No. 57-207.

101 So.2d 181 (1958)

Lewis H. SAUNDERS, Appellant, v. Benjamin KAPLAN, d/b/a Old Mexico, Appellee.

District Court of Appeal of Florida. Third District.

Rehearing Denied April 3, 1958.

Attorney(s) appearing for the Case

Charles H. Wakeman, Jr., Miami, for appellant.

Knight, Smith, Underwood & Peters and William M. Hoeveler, Miami, for appellee.


Appellant Saunders, who was plaintiff below, seeks reversal of summary final judgment entered in favor of appellee, Kaplan, doing business as "Old Mexico." The defendant's business establishment was a cocktail lounge with an outside dance patio. The action was for personal injuries allegedly caused by an unsafe condition, i.e., rainwater or in the alternative, a wet slippery substance on the dance floor. The court had before it at the time of the entry of the summary final judgment the complaint, the answer and the discovery deposition of the plaintiff taken by the defendant. In the judgment, the trial judge found specifically that from the evidence submitted the plaintiff was guilty of contributory negligence as a matter of law.

The only point to be determined is whether the deposition of the plaintiff admitted facts which under the circumstances so conclusively demonstrated he did not exercise ordinary care for his own safety, that reasonable men could not differ from that conclusion. Any doubt in this determination must be resolved for the plaintiff and in favor of a trial of the issue. Brightwell v. Beem, Fla. 1956, 90 So.2d 320, 323.

We find that the lack of ordinary care was not so conclusively demonstrated by the deposition of the plaintiff.

It is recognized that summary judgments must be cautiously granted in negligence cases. The issues of negligence and contributory negligence are ordinarily for a jury's determination. Southern Express Co. v. Williamson, 66 Fla. 286, 294, 63 So. 433, 436, L.R.A. 1916C, 1208; Turner v. Modern Beauty Supply Co., 152 Fla. 3, 6, 10 So.2d 488, 490.

In the instant case we are not concerned with the issue of negligence, since a finding of contributory negligence presupposes the existence of negligence on the part of the defendant. Winner v. Sharp, Fla. 1949, 43 So.2d 634, 636. See also 38 Am.Jur. 853, Negligence, § 177 and cases cited therein.

The facts as related by the plaintiff in his deposition were that upon the evening of the accident the plaintiff entered the defendant's cocktail lounge shortly after a shower of rain. The interior was very dimly lit. He observed one of the waitresses using a mechanism, commonly referred to as a squeegee, to remove the water from the terrazzo or cement floor. An orchestra provided by the defendant was playing dance music and a printed sign invited patrons to dance. After the waitress put away the squeegee, she stated in response to plaintiff's question, that patrons were now permitted to dance. Shortly after beginning to dance the plaintiff slipped to the floor and injured his knee.

The appellee suggests that this case is governed by the decisions in the cases of Clyde Bar, Inc. v. McClamma, 152 Fla. 118, 10 So.2d 916 and Chambers v. Southern Wholesale, Fla. 1956, 92 So.2d 188. In the first case mentioned the plaintiff, therein, fell on the slippery floor of a barroom. The opinion does not give us a full statement of the facts; however, it is stated that it did not appear the danger was in any way hidden. The accident certainly occurred in the day time because it was stated that the plaintiff spent almost an entire night in the bar partaking of whiskey and beer, and that she left about six o'clock in the morning and returned shortly thereafter to have breakfast. The case was decided after a full trial and all witnesses had been heard. The Supreme Court found that no actionable negligence was shown. In the instant case the plaintiff had just entered the premises, and had not previously visited the establishment for eighteen months. The area was dimly lit. He was permitted, invited and the music provided may have urged him to dance. We find that reasonable men might under such circumstances have concluded he was excused from a close inspection of the dance floor provided and prepared by the drying operation for use. See also Rainbow Enterprises v. Thompson, Fla. 1955, 81 So.2d 208.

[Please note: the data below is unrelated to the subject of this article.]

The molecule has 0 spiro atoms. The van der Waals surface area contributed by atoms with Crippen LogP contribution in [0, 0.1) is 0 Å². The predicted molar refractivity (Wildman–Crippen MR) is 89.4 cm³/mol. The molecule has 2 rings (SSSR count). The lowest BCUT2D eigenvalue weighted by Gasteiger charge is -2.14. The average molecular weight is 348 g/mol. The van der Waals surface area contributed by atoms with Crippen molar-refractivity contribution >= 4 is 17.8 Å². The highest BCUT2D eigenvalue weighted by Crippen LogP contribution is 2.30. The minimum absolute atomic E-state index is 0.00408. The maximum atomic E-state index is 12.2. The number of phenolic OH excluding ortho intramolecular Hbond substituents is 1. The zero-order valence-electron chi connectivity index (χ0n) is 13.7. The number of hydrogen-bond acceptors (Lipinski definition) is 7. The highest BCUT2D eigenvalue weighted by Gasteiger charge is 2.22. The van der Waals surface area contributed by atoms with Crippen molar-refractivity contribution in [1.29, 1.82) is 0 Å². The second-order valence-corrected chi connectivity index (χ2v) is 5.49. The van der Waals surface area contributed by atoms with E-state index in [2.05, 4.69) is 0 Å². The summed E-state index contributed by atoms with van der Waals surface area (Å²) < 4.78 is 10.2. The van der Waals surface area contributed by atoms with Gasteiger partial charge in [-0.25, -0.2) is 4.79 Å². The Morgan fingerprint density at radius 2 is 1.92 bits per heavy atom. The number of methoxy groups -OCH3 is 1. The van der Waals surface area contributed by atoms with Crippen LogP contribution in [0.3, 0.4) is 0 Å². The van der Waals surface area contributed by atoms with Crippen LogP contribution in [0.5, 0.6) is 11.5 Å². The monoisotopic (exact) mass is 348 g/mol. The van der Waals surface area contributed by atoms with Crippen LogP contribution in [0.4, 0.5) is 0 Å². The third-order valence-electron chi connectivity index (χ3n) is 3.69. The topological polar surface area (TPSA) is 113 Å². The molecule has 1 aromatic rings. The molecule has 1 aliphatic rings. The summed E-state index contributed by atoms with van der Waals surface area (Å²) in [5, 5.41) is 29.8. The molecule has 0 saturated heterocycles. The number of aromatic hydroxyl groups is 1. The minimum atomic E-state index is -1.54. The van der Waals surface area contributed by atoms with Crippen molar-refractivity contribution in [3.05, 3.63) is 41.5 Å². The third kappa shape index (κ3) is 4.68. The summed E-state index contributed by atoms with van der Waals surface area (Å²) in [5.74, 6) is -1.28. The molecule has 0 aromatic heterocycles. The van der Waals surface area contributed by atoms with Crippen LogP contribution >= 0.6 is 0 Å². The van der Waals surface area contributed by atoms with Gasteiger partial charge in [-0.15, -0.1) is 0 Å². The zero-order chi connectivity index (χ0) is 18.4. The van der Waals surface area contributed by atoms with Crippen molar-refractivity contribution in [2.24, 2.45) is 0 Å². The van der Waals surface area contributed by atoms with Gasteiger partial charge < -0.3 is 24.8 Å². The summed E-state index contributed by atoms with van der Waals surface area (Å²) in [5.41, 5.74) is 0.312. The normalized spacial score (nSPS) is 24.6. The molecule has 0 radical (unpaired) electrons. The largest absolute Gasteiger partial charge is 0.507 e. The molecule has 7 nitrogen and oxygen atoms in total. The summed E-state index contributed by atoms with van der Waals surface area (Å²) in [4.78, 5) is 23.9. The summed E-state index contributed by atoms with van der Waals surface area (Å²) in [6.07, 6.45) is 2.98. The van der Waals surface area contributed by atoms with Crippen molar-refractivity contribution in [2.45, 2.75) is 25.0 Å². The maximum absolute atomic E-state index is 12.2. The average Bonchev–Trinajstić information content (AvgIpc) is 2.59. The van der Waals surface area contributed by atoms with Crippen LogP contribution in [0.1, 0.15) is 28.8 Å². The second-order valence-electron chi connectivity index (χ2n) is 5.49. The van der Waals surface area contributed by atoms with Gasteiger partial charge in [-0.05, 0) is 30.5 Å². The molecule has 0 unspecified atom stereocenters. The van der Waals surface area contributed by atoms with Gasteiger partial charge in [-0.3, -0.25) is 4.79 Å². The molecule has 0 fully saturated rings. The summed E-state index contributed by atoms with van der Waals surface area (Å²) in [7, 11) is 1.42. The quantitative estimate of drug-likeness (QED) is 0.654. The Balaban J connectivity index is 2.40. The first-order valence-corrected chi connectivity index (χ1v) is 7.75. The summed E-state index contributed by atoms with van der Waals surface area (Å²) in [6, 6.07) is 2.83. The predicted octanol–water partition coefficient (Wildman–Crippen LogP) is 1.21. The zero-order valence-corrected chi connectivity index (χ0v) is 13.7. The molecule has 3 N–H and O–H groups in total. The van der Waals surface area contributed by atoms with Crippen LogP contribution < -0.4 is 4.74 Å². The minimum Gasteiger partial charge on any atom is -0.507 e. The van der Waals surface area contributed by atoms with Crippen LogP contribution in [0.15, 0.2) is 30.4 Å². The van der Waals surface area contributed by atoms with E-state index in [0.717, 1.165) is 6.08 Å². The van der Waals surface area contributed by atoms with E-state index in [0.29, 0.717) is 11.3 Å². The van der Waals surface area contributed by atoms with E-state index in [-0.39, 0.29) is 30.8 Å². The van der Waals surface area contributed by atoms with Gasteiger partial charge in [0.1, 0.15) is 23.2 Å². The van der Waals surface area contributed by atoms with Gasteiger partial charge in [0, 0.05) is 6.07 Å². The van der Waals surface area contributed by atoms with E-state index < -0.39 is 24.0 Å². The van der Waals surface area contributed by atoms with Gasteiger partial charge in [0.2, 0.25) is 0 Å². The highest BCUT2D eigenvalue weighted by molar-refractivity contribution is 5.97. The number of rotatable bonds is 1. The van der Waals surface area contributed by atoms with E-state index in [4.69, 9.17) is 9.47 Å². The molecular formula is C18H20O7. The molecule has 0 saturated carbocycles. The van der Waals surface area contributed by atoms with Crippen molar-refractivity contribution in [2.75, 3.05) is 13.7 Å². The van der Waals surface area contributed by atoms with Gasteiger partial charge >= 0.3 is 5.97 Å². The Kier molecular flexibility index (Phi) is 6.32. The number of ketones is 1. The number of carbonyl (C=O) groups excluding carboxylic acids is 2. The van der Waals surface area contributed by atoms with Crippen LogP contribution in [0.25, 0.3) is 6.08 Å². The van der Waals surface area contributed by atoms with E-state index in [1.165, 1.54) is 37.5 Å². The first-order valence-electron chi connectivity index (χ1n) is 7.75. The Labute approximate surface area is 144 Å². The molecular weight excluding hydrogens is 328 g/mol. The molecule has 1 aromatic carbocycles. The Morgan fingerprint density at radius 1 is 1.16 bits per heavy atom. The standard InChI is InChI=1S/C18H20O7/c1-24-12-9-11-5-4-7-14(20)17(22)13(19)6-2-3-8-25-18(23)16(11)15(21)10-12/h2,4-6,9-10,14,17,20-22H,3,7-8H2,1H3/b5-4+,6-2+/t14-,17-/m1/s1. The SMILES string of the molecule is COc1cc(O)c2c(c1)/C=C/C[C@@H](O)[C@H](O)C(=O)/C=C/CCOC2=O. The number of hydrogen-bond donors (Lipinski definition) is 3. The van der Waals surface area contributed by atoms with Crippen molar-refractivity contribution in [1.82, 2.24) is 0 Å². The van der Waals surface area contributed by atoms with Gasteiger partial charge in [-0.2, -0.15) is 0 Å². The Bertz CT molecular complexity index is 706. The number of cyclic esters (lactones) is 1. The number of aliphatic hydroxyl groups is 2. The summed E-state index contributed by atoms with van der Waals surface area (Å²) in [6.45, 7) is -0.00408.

In the Chambers decision, supra, the plaintiff slipped and fell upon water which had accumulated on a public sidewalk due to the melting of a block of ice delivered by the defendant. A summary judgment was entered for the defendant ice company and the Supreme Court affirmed the judgment. It was pointed out in the opinion that the puddle was in plain view and was clearly visible by daylight, and the court found that the presence of water on a public sidewalk is not unusual. Under these facts it was held [92 So.2d 190] "* * * in the absence of circumstances that would justify her failure to apprehend and avoid the danger, she is barred by her contributory negligence from recovering damages against the defendants." As further pointed out in the last mentioned opinion "These cases arise in a wide variety of factual situations and each must be considered in the light of its own facts." Considered in the light of the facts that the plaintiff in the instant case was an invitee in a place of public amusement, that it was dimly lit, and further that he may have been led by the actions of defendant's agents to believe it was safe to use the facilities provided, we are constrained to hold that the issue of contributory negligence should not have been tried upon a motion for summary judgment.


CARROLL, CHAS., C.J., and HORTON, J., concur.


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